Coaching or Therapy; What is the better fit?

Have you found yourself rifling through our Instagram and our website and wondering what the hell is even the difference between coaching and therapy? Why on earth should I be working with a coach if my insurance covers therapy?

Oh man, the questions are endless and confusing, well lucky for you I am here to clarify all the things!!!

Before deciding what is best fit for you let us break down what the key differences are for these two supportive roles!!

A therapist is someone who can help with mental health difficulties, diagnosis, and assessment. Therapists are educated with a minimum of a master's degree in psychology or counseling, and are licensed in the states they offer services in.

Therapists complete 3,000 hours of supervised practice and are bound by ethical codes that govern their conduct. If a therapist behaves inappropriately or makes a mistake, there is recourse through filing a complaint with the state licensing board.

They can assist you using hundreds of science and research-proven methods like cognitive behavior therapy, motivational interviewing, dialectical behavior therapy, and cognitive processing therapy, just to name a few.

Coaches often work with a very specific population or demographic of people based on their own education or experiences. They don’t offer insurance coverage and they typically adopt a practice of working with a specific client base. The client selects their coach based on an approach developed by the coach that attracts specific people and their needs. “little more niche” ooohh lala. Therapists typically develop a niche after specialty training and certifications.

Therapists are well-versed in coordinating with doctors when necessary and work with other professionals they can refer you to when needed. Therapists are also bound by ethics and state and federal law to maintain your privacy and confidentiality.

Coaching is an unregulated profession. At present, there are no state licensing boards or universally accepted standards of education or training for coaches. A coach may or may not hold an advanced degree or any certificate in coaching. Because life coaching is unregulated, it is not a profession with a minimum acceptable standard of ongoing education or training for its members. Coaches can't be paneled with health insurance companies, and so the cost of coaching is up to the client.

Wellness coaches can't work with mental health problems, should one arise, but they can help you with coaching to improve performance, develop your potential, help you with solutions, provide direction, and with assistance in goal setting. This is where you may consider a cross over between the two professions.

Now let’s discuss areas where the two fields really cross over…

Therapists & coaches collaborate with clients to develop strengths-based objectives, and in providing skill building for communication, problem-solving, and goal setting. Both professions may help you probe relationship and career issues depending on the coach but most certainly with a therapist. Both will work with you to reach your potential and develop you as an individual.

What Services Do They Provide?

As mentioned above, therapists provide a health service and are trained to do so, but they also provide all the same services that life coaches do. If you have an emotional or mental health problem that is inhibiting you from performing your daily living tasks and qualifies as a DSM-5 diagnosis- especially ones like generalized anxiety disorder, major depressive disorder, or post-traumatic stress disorder that can put you at a greater risk of other health concerns - a therapist will be able to help you in an appropriate manner. Therapists are trained to help with the same issues coaches may be trained to. It isn't necessary to have a mental health problem to talk with a licensed therapist.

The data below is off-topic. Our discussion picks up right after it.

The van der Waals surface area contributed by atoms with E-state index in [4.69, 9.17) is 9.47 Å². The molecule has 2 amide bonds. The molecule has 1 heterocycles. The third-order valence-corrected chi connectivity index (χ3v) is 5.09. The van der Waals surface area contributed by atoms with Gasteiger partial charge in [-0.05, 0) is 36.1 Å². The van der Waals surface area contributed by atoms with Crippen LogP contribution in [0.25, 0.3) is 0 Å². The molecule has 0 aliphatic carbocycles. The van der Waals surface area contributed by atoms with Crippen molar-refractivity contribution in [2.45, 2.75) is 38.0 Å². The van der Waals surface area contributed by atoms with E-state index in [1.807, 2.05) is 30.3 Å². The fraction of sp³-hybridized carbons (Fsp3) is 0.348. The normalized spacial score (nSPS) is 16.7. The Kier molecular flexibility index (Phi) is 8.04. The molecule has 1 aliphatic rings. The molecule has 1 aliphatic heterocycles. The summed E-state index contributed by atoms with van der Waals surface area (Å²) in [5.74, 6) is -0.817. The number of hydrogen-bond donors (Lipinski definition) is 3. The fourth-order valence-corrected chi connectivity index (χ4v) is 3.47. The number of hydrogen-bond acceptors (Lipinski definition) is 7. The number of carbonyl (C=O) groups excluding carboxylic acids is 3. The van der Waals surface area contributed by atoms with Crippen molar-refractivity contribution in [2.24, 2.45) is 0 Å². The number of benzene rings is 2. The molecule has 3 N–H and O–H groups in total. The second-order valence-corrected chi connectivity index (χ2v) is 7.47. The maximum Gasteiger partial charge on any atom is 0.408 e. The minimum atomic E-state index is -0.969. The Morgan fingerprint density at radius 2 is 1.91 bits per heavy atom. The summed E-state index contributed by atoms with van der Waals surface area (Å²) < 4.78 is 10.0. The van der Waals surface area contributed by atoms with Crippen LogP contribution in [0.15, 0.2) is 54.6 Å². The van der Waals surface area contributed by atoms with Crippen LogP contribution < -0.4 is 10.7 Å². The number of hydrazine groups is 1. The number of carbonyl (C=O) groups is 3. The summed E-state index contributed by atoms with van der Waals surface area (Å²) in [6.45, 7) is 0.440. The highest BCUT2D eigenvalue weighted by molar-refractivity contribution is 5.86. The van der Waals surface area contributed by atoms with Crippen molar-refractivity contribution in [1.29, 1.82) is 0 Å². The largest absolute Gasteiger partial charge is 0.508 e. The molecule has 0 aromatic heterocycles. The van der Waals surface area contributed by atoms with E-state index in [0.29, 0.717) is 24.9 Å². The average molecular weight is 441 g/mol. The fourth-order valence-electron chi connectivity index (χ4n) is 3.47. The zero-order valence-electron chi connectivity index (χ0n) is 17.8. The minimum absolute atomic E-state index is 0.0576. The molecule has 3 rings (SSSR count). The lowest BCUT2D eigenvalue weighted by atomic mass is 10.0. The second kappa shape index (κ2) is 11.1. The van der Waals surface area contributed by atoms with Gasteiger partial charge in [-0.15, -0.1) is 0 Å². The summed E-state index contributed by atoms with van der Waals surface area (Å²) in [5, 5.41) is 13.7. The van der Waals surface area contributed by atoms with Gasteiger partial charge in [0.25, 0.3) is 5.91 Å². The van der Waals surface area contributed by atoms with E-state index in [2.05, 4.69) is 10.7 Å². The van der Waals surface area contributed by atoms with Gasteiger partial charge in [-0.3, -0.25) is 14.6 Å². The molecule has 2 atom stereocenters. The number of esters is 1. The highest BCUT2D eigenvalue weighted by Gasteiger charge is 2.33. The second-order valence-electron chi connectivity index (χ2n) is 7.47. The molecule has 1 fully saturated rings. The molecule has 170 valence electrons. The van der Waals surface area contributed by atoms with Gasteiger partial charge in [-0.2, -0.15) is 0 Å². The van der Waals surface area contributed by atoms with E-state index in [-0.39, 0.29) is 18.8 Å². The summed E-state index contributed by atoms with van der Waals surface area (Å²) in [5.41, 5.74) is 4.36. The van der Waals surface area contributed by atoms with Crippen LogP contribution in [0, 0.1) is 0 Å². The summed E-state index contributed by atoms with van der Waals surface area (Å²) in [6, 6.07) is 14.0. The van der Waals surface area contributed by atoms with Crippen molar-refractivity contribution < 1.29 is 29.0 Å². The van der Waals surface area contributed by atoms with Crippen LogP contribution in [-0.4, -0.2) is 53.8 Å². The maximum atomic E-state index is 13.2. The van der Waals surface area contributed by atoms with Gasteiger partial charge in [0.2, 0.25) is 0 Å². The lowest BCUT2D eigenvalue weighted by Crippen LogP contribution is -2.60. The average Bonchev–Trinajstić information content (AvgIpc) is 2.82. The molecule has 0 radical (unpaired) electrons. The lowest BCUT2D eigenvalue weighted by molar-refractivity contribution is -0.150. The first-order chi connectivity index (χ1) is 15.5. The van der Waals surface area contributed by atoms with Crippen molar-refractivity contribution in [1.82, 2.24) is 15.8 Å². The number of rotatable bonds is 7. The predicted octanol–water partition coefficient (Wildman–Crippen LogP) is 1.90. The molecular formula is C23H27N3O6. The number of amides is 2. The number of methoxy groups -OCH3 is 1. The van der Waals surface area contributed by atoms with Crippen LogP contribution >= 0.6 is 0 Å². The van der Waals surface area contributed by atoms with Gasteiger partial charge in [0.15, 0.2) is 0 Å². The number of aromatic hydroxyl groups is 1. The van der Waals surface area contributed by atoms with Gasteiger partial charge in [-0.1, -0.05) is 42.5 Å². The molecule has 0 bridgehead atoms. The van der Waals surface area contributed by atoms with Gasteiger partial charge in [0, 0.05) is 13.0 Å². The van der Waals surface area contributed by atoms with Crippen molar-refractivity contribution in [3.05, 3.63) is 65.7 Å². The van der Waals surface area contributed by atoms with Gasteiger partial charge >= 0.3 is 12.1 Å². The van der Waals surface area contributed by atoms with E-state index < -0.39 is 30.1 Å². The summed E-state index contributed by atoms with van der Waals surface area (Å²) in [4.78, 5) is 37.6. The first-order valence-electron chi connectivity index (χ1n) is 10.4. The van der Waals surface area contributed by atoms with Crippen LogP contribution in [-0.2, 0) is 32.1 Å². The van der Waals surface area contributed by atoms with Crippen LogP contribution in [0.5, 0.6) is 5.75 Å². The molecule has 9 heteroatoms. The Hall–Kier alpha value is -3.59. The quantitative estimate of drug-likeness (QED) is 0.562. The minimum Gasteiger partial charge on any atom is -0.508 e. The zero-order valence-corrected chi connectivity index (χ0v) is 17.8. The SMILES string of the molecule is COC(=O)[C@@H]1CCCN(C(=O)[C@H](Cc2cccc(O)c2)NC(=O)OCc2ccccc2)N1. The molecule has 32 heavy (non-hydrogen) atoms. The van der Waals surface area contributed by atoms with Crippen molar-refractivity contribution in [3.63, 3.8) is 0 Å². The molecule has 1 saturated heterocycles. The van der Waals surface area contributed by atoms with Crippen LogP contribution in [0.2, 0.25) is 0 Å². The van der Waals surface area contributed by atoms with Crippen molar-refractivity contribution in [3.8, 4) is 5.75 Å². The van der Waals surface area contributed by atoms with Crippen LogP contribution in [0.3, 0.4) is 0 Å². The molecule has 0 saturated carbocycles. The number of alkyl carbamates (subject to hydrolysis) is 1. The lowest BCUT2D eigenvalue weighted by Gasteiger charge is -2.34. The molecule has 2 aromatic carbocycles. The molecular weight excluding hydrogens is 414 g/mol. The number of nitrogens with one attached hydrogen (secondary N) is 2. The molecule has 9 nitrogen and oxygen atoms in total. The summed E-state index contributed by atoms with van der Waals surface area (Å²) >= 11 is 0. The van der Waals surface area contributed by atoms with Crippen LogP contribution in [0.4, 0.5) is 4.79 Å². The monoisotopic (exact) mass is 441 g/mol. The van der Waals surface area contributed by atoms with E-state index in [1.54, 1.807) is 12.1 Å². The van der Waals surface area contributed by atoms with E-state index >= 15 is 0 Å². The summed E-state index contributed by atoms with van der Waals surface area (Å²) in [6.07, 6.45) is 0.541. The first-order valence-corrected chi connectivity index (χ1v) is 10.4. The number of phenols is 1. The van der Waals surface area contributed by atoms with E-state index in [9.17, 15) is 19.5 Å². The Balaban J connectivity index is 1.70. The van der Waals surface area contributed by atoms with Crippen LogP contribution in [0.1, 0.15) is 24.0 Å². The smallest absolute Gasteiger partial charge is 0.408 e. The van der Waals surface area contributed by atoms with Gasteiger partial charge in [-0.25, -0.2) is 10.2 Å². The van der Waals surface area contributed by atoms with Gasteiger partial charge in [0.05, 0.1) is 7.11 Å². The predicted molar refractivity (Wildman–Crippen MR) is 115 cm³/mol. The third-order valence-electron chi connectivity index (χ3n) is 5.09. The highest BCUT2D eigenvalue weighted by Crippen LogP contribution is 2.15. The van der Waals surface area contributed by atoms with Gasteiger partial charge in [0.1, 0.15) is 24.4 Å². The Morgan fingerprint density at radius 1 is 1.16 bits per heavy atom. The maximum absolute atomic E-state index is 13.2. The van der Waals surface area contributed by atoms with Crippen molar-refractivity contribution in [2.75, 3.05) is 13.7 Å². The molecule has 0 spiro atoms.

However, if you don't have any concerns about potential mental health matters, you may not need a therapist. That may mean a coach may be able to provide the service that you need. This is similar in some ways to regular healthcare providers - the fact that you don't need your regular physician doesn't mean that you couldn't benefit from another healthcare provider like a dietician, or personal trainer. Essentially, if you have a clean bill of health but still feel like life has gotten away from you, a wellness coach may be able to help.

Many people go to therapy and have a coach for additional support. There is no harm in having both it’s really about your process and your goals.

The added benefit of working with a coach is they may have a level of relatability. A coach will be able to self-disclose and develop a more open relationship with you where a therapist would be limited by laws and ethics.

Eike a s a Wellness Coach?

After reading this you will also come to know that Eike (Wellness Coach) does in fact have a higher degree in clinical mental health and has worked as a therapist in the past. This leads to an unusual benefit given that she is able to maintain basic ethical principles within the coaching realm that most coaches would not necessarily uphold. She also has the professional skill base to determine if in fact clients would be better suited for clinical support if need be.

She does not diagnose, and she does not do clinical assessments however, she does use her education to understand anxiety and stress-related illness. She also provides a list of resources and will connect you with other practitioners based on your needs. She believes in a holistic approach to wellbeing and coaching has allowed her the freedom to provide that type of support.

Want to work with EIKE?


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